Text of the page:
The Missing Middle
“Born of the Virgin Mary, suffered under Pontius Pilate”
Mark 6:1-13, Acts 4:5-13, Psalm 36:5-9
Each Sunday throughout much of Christendom, The Apostles’ Creed is recited by millions of congregations. The creed is a strange document. It is an unbalanced document. 11 of the 18 lines are devoted to Jesus, whereas only 2 lines to God the Father and only 1 to God the Holy Spirit. So it is obvious that the creed is a statement about Jesus first and foremost. (The same is true of the Nicene Creed with 21 of its 34 lines focused on our Lord Jesus!)
But once we are past that oddity, another one awaits us. In the Apostle’s creed the birth of our Lord gets 2 lines, and his death, resurrection and ascension get 6 more lines, but there is not one word about his life as Jesus of Nazareth. We leapfrog from his birth to his death without stopping. The same is true of the Nicene Creed. There is no mention of the life he lived!
The creeds are silent about His grace-filled life, silent about the teachings, about the miracles, about his great compassion for all he met. Not a word about his calling of apostles. It is all passed over without a word. Strange!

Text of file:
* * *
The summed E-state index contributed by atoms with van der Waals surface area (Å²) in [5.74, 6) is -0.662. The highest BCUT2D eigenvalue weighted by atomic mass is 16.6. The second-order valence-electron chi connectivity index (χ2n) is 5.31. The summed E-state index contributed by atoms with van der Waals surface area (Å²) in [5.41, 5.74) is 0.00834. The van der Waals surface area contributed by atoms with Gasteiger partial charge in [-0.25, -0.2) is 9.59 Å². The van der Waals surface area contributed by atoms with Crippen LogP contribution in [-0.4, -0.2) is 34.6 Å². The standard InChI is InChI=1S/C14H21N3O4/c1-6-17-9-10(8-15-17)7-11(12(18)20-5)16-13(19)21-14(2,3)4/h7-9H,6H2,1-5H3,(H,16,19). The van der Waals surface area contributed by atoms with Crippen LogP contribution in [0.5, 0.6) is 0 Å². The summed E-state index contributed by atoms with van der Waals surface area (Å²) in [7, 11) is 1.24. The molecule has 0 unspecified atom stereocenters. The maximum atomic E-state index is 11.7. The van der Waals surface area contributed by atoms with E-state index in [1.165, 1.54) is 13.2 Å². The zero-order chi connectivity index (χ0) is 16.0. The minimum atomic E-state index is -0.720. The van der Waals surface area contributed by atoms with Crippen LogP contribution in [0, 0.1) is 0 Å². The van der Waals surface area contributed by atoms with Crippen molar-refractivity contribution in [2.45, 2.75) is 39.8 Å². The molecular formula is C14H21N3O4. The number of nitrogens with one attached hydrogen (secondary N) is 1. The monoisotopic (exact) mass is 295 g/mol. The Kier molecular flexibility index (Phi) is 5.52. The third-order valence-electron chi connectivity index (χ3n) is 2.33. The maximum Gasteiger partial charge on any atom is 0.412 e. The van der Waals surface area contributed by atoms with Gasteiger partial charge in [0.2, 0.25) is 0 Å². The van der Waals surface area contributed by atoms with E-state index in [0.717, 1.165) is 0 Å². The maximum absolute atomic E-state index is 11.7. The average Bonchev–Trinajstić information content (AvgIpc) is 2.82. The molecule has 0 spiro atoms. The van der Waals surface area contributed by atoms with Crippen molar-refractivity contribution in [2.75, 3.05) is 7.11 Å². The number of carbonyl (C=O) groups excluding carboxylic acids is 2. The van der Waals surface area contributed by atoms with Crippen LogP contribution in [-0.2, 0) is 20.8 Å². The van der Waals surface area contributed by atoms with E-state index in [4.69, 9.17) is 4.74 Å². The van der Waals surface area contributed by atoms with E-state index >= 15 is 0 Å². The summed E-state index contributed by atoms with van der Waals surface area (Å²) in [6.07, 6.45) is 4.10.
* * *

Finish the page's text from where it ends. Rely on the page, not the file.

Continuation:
But maybe not. There was almost no controversy about those things in the early church. The controversies of the first 3 centuries were questions about his incarnation, his divine nature, about his origins, about the Trinity, and then about the meaning of his death and resurrection. There was little debate about the way he lived life.
It is also very interesting, however, to remember that the very first writings we have in the New Testament, also ignored the life of Jesus. From Paul’s writings we learn almost nothing about Jesus except he was “born of a woman” and died and rose again. In fact to one of his congregations he says, “I determined not to know any thing but Christ and him crucified.”
When we read the letters of James and Jude and Peter and John again we draw a blank. Is this a conspiracy of silence? I don’t think so.
Mark’s Understanding: A Model for Living our own lives
For the first 30 plus years the 12 apostles were alive and able to tell those details where ever they went. But in the time of the persecution of the church by Nero, the apostles were scattered or killed, and there was a need to write down a record of the witness of those early Apostles so the story could be passed on. It appears that St. Mark was the first to pick up his pen, and puts on paper the story of the life of Jesus.
His version is also strange. It skips over the first 30 years of the life of Jesus, because he too believed the death & resurrection was the crucial thing. In fact his Gospel has been called, “a Passion Narrative with a long introduction.” But Mark had another purpose in mind for filling in what was absent in the Epistles.